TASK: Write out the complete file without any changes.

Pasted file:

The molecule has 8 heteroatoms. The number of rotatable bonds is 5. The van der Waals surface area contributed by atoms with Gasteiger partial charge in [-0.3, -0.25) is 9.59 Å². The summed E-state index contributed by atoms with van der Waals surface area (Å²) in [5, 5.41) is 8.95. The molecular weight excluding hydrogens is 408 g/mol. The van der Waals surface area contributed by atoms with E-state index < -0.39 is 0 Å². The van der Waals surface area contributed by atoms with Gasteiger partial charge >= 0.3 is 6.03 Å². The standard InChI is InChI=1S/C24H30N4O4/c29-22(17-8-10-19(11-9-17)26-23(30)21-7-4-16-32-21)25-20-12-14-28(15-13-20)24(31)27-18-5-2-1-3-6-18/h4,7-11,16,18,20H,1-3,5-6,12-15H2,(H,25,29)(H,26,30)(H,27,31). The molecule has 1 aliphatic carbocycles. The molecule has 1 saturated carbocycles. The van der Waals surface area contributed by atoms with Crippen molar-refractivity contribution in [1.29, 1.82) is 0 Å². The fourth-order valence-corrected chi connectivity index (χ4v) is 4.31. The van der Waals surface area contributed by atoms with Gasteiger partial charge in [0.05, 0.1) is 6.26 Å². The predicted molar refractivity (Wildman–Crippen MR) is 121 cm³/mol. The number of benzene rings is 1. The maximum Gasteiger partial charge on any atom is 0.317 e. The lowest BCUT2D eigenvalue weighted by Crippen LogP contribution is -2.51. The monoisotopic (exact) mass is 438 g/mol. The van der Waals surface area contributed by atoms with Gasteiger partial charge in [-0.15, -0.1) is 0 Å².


The molecule has 8 heteroatoms. The number of rotatable bonds is 5. The van der Waals surface area contributed by atoms with Gasteiger partial charge in [-0.3, -0.25) is 9.59 Å². The summed E-state index contributed by atoms with van der Waals surface area (Å²) in [5, 5.41) is 8.95. The molecular weight excluding hydrogens is 408 g/mol. The van der Waals surface area contributed by atoms with E-state index < -0.39 is 0 Å². The van der Waals surface area contributed by atoms with Gasteiger partial charge >= 0.3 is 6.03 Å². The standard InChI is InChI=1S/C24H30N4O4/c29-22(17-8-10-19(11-9-17)26-23(30)21-7-4-16-32-21)25-20-12-14-28(15-13-20)24(31)27-18-5-2-1-3-6-18/h4,7-11,16,18,20H,1-3,5-6,12-15H2,(H,25,29)(H,26,30)(H,27,31). The molecule has 1 aliphatic carbocycles. The molecule has 1 saturated carbocycles. The van der Waals surface area contributed by atoms with Crippen molar-refractivity contribution in [1.29, 1.82) is 0 Å². The fourth-order valence-corrected chi connectivity index (χ4v) is 4.31. The van der Waals surface area contributed by atoms with Gasteiger partial charge in [0.05, 0.1) is 6.26 Å². The predicted molar refractivity (Wildman–Crippen MR) is 121 cm³/mol. The number of benzene rings is 1. The maximum Gasteiger partial charge on any atom is 0.317 e. The lowest BCUT2D eigenvalue weighted by Crippen LogP contribution is -2.51. The monoisotopic (exact) mass is 438 g/mol. The van der Waals surface area contributed by atoms with Gasteiger partial charge in [-0.15, -0.1) is 0 Å².